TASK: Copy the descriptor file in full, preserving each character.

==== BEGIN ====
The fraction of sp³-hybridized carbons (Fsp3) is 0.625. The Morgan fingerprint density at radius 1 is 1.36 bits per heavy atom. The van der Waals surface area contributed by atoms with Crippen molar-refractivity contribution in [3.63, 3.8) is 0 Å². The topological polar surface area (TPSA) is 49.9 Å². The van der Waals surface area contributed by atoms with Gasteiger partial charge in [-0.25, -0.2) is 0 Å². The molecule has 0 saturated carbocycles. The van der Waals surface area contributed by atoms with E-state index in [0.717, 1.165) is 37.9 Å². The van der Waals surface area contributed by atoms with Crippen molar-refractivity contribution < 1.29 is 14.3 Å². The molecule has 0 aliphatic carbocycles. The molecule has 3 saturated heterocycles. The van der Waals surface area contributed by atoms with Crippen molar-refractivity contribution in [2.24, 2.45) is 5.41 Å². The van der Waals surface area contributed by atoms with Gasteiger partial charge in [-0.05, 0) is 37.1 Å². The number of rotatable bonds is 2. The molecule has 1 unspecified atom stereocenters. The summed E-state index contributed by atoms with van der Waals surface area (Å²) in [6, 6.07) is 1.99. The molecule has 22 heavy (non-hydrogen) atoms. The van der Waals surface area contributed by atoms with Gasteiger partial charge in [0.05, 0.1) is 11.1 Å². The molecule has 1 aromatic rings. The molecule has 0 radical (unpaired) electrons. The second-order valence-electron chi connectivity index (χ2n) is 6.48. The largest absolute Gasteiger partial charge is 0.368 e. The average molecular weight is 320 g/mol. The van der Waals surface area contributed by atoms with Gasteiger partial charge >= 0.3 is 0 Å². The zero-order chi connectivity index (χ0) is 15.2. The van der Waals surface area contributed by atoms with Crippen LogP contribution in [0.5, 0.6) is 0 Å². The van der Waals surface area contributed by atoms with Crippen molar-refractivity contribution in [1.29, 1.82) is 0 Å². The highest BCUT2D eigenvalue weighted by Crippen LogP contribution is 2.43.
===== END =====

The fraction of sp³-hybridized carbons (Fsp3) is 0.625. The Morgan fingerprint density at radius 1 is 1.36 bits per heavy atom. The van der Waals surface area contributed by atoms with Crippen molar-refractivity contribution in [3.63, 3.8) is 0 Å². The topological polar surface area (TPSA) is 49.9 Å². The van der Waals surface area contributed by atoms with Gasteiger partial charge in [-0.25, -0.2) is 0 Å². The molecule has 0 saturated carbocycles. The van der Waals surface area contributed by atoms with E-state index in [0.717, 1.165) is 37.9 Å². The van der Waals surface area contributed by atoms with Crippen molar-refractivity contribution < 1.29 is 14.3 Å². The molecule has 0 aliphatic carbocycles. The molecule has 3 saturated heterocycles. The van der Waals surface area contributed by atoms with Crippen molar-refractivity contribution in [2.24, 2.45) is 5.41 Å². The van der Waals surface area contributed by atoms with Gasteiger partial charge in [-0.05, 0) is 37.1 Å². The number of rotatable bonds is 2. The molecule has 1 unspecified atom stereocenters. The summed E-state index contributed by atoms with van der Waals surface area (Å²) in [6, 6.07) is 1.99. The molecule has 22 heavy (non-hydrogen) atoms. The van der Waals surface area contributed by atoms with Gasteiger partial charge in [0.05, 0.1) is 11.1 Å². The molecule has 1 aromatic rings. The molecule has 0 radical (unpaired) electrons. The second-order valence-electron chi connectivity index (χ2n) is 6.48. The largest absolute Gasteiger partial charge is 0.368 e. The average molecular weight is 320 g/mol. The van der Waals surface area contributed by atoms with Gasteiger partial charge >= 0.3 is 0 Å². The zero-order chi connectivity index (χ0) is 15.2. The van der Waals surface area contributed by atoms with Crippen LogP contribution in [0.5, 0.6) is 0 Å². The van der Waals surface area contributed by atoms with Crippen molar-refractivity contribution in [1.29, 1.82) is 0 Å². The highest BCUT2D eigenvalue weighted by Crippen LogP contribution is 2.43.